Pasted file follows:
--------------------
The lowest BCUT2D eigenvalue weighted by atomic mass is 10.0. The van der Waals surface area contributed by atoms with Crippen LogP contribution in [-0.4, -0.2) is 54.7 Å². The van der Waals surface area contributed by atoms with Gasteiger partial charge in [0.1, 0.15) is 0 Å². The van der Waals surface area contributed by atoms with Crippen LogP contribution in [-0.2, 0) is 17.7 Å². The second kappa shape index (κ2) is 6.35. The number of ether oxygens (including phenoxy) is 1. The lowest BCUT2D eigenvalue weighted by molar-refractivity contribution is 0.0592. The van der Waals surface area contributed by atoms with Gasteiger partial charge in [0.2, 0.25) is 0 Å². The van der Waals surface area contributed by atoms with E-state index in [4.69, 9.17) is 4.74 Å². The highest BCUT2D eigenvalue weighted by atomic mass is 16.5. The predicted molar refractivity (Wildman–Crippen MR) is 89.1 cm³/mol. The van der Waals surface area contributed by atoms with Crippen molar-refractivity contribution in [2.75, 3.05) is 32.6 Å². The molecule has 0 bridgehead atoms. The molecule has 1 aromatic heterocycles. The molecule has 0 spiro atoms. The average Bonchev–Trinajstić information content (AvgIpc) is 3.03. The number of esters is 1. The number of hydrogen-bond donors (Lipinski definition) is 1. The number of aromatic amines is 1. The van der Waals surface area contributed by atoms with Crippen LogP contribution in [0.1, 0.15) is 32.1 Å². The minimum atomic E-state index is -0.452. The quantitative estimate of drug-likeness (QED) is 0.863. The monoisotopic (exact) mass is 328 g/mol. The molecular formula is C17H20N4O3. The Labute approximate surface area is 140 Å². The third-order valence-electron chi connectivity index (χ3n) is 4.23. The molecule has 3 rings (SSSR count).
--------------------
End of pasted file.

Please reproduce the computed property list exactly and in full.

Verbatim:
The lowest BCUT2D eigenvalue weighted by atomic mass is 10.0. The van der Waals surface area contributed by atoms with Crippen LogP contribution in [-0.4, -0.2) is 54.7 Å². The van der Waals surface area contributed by atoms with Gasteiger partial charge in [0.1, 0.15) is 0 Å². The van der Waals surface area contributed by atoms with Crippen LogP contribution in [-0.2, 0) is 17.7 Å². The second kappa shape index (κ2) is 6.35. The number of ether oxygens (including phenoxy) is 1. The lowest BCUT2D eigenvalue weighted by molar-refractivity contribution is 0.0592. The van der Waals surface area contributed by atoms with Gasteiger partial charge in [0.2, 0.25) is 0 Å². The van der Waals surface area contributed by atoms with E-state index in [4.69, 9.17) is 4.74 Å². The highest BCUT2D eigenvalue weighted by atomic mass is 16.5. The predicted molar refractivity (Wildman–Crippen MR) is 89.1 cm³/mol. The van der Waals surface area contributed by atoms with Crippen molar-refractivity contribution in [2.75, 3.05) is 32.6 Å². The molecule has 0 bridgehead atoms. The molecule has 1 aromatic heterocycles. The molecule has 0 spiro atoms. The average Bonchev–Trinajstić information content (AvgIpc) is 3.03. The number of esters is 1. The number of hydrogen-bond donors (Lipinski definition) is 1. The number of aromatic amines is 1. The van der Waals surface area contributed by atoms with Crippen LogP contribution in [0.1, 0.15) is 32.1 Å². The minimum atomic E-state index is -0.452. The quantitative estimate of drug-likeness (QED) is 0.863. The monoisotopic (exact) mass is 328 g/mol. The molecular formula is C17H20N4O3. The Labute approximate surface area is 140 Å². The third-order valence-electron chi connectivity index (χ3n) is 4.23. The molecule has 3 rings (SSSR count).